Buying wine for the ever-growing Lanchester Wines is a little more complicated than the average wine supplier, for as well as looking to source the best quality wine at the right price, there is also a need to look at the type of packaging formats the wine could be used for, be it in a keg, bag in box, a can, or straightforward bottle. We continue our look back at 2019 by asking Lanchester’s director of purchasing, Lesley Cook, to share her buying year.
Sustainability and the impact of her wine buying on the company’s environmental footprint are both key factors in the decisions that Lesley Cook takes when sourcing wine for Lanchester Wines.
How was 2019 for you in terms of buying, sourcing and availability of wine around the world?
With the exception of New Zealand Sauvignon Blanc, which I’m sure will have caused the same headaches for most wine buyers this year, sourcing has been as expected, no nasty surprises. This, though, is down to the hard work over the last few years during which we’ve strategically consolidated our buying team and strengthened relationships with suppliers. We’re a family business (albeit a big one) so we treat those we work with as family.
We feel it’s important to visit wineries and producers regularly, and host them at our headquarters. Many of the producers we work with find it reassuring to see the sheer scale of our business – and that of our sister companies, Greencroft Bottling and Lanchester Gifts – and understand we’re stable and here for the long term.
Which areas have been the most successful in terms of value and availability?
There are two that stand out: Chile and Argentina.
Argentina, in particular, has presented us with some great new options and opportunities. Including excellent new vineyards and exciting winemakers who are not afraid to experiment. We have also been able to unearth varietals which are unusual in the UK. New ranges will be launched in our 2020 portfolio early next year.
How do you decide to take on a new producer or partner?
As a business we are focused on quality, value and sustainability so any partners are assessed on these attributes. For example, our primary Chilean producer has been granted the Wines of Chile Seal Of Sustainability for its three tiered sustainability programme. The team believes it is their duty to preserve Chile for future generations and has developed three key sustainability projects:
- Plastic recycling, which recycles any plastic necessary within the winery.
- Woodworking project invites the local community into workshops using wood from the winemaking process.
- Native trees project plants one native tree for every 100 cases of wine sold.
This global awareness of sustainability is not going anywhere – and nor should it. Aside from our own efforts to reduce our business’ carbon footprint through generating our own renewable energy, we’re working closely with our supply chain, including logistics, wineries etc, to make sure their own sustainability programmes are relevant and credible.
Essentially we’re extending our values to our suppliers and ensuring they comply, whic, in turn, creates a trickle effect with our suppliers’ suppliers, their suppliers and so on. There’s now an inevitability to it all, sustainability as a core business principle is happening and nothing will change that.
How is the UK looking to producers now? What questions are they asking you about working here?
It’s tough. Everyone’s asking about Brexit and trying to plan for the unpredictable which I guess will be the same for everyone reading this. The spectre of Brexit and the uncertainty its created around the trade and, indeed, business in general, has certainly made trading harder these last couple of years. But, while Brexit and whatever it brings may be out of our control, we have worked hard behind the scenes to bolster our personnel, our buying power and our resources.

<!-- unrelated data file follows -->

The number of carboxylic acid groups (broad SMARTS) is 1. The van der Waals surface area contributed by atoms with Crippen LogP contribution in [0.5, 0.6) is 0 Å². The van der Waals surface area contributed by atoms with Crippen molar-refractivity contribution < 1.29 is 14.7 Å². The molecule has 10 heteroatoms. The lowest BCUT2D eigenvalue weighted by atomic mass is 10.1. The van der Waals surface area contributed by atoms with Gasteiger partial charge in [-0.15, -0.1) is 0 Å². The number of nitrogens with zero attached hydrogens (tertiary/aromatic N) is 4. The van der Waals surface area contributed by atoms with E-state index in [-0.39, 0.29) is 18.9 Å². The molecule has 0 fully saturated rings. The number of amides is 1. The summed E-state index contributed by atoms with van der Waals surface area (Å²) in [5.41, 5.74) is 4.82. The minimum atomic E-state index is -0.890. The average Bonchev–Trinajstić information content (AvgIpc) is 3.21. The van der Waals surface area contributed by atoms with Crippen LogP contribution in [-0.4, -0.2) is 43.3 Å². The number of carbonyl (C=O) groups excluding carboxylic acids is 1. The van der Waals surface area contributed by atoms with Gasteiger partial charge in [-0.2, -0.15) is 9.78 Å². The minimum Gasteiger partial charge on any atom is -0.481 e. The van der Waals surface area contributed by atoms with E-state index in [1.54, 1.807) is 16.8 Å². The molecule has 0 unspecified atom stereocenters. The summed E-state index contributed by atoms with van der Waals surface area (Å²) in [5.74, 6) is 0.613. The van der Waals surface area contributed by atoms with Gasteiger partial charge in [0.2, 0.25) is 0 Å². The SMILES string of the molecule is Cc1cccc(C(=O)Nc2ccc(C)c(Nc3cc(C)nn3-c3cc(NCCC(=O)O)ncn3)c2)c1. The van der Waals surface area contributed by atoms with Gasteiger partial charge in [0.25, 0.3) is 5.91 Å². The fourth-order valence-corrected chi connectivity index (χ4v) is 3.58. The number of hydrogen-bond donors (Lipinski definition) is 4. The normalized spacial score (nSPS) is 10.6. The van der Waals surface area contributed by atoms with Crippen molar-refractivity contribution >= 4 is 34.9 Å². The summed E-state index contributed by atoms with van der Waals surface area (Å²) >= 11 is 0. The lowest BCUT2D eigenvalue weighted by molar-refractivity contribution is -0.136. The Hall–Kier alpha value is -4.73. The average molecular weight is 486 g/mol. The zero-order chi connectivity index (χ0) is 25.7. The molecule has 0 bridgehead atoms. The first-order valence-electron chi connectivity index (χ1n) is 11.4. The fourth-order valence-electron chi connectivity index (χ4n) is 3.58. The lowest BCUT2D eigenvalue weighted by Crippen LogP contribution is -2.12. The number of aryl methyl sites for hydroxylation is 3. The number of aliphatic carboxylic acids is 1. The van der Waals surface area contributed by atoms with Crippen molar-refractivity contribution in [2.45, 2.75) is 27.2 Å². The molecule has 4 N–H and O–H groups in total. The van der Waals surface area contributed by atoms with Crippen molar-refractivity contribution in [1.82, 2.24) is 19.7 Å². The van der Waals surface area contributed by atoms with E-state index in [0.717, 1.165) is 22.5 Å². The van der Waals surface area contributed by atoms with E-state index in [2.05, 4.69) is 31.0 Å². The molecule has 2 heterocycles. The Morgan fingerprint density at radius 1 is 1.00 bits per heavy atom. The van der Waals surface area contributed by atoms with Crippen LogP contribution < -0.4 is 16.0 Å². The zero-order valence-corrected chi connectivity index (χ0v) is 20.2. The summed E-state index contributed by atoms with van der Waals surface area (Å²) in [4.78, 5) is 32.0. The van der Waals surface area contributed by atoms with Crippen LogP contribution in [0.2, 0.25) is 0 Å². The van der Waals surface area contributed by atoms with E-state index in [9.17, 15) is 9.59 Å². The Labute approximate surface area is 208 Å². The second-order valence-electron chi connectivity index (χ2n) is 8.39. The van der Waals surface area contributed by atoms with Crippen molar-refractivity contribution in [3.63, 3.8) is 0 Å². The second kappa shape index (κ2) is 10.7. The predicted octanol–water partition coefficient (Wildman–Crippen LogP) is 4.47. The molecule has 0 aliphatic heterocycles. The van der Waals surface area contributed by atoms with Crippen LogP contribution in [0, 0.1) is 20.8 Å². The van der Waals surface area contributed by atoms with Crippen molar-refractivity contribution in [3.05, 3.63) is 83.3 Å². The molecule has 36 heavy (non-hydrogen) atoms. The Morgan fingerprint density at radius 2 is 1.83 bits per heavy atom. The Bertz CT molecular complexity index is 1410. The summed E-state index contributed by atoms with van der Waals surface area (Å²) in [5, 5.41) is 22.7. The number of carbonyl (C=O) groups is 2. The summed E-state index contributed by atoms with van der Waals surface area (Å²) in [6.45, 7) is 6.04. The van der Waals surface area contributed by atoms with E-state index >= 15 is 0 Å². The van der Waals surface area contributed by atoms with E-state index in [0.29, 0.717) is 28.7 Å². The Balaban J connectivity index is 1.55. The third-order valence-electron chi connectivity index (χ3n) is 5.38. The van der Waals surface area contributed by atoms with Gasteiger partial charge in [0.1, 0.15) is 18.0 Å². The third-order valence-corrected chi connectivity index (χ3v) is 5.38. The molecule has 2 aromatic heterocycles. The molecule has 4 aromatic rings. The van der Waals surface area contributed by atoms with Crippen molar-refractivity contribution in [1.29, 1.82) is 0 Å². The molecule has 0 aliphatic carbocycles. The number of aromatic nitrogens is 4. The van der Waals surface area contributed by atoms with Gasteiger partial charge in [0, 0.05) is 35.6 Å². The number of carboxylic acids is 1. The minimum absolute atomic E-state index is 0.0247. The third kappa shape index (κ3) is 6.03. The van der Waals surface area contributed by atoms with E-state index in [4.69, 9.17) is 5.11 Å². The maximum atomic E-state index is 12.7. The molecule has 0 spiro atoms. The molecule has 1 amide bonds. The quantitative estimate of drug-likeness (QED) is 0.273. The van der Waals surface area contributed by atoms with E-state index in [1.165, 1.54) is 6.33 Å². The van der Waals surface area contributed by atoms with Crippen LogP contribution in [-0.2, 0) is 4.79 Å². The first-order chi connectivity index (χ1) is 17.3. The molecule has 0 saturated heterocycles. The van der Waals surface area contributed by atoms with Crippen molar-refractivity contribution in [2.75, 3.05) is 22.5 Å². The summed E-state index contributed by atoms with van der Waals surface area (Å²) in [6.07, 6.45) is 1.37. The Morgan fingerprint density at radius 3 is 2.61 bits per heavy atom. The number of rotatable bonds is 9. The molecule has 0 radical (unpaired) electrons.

Are you buying wine more to fit into different packaging formats like kegs and cans?
Absolutely. We already fill into most formats through our sister company, Greencroft Bottling, which can pack into a vast list of different formats including: Glass: 18.7cl, 37.5cl, 50cl, 70cl, 75cl, 1l, 1.5l; Bag-in-box: 2.25 litre, 3 litre and 18 litre; Pouches: 1.5 litre and 2.25 litre; and cans: 200ml and 250ml slimline (187ml cans launching January 2020).
2020 will bring wine in cans firmly into the mainstream. While the can format is already popular, particularly in the multiples, the next 12 months and beyond will see the category explode across all other outlets and into the on trade. The can is a format consumers are already familiar with through soft drinks and craft beer, they’re now increasingly comfortable seeing wine in cans.
What do you see as the big opportunities and challenges going into 2020?
We need to stop fighting against ourselves. The wine trade needs to work collaboratively to drive more value into the market which will inevitably benefit us all. The multiples are trying to command such a low price per bottle to attract footfall, which is resulting in a price race to the bottom. Anecdotally one supplier I spoke to at World Bulk Wine Exhibition had been asked by a supermarket buyer to supply Australian wine at the same price as Chilean!
What was your best drinking and eating experience you had in 2020?
Sea urchin shots in Santiago – well, I’ve tried it once so at least I’ll never have to try it again! I’d much rather remember the outstanding Wagyu beef and truffle dish from the same restaurant
What did you do for Christmas?
At home with the family for Christmas then Alicante for New Year
What did you drink?
Always (my) Nika Tika MSB! Perhaps followed by the odd La Mumba or two.
What’s your favourite Christmas song?
The Pogues and Kirsty McColl – Fairytale of New York. When I hear the first starting bars on the radio I can’t help singing.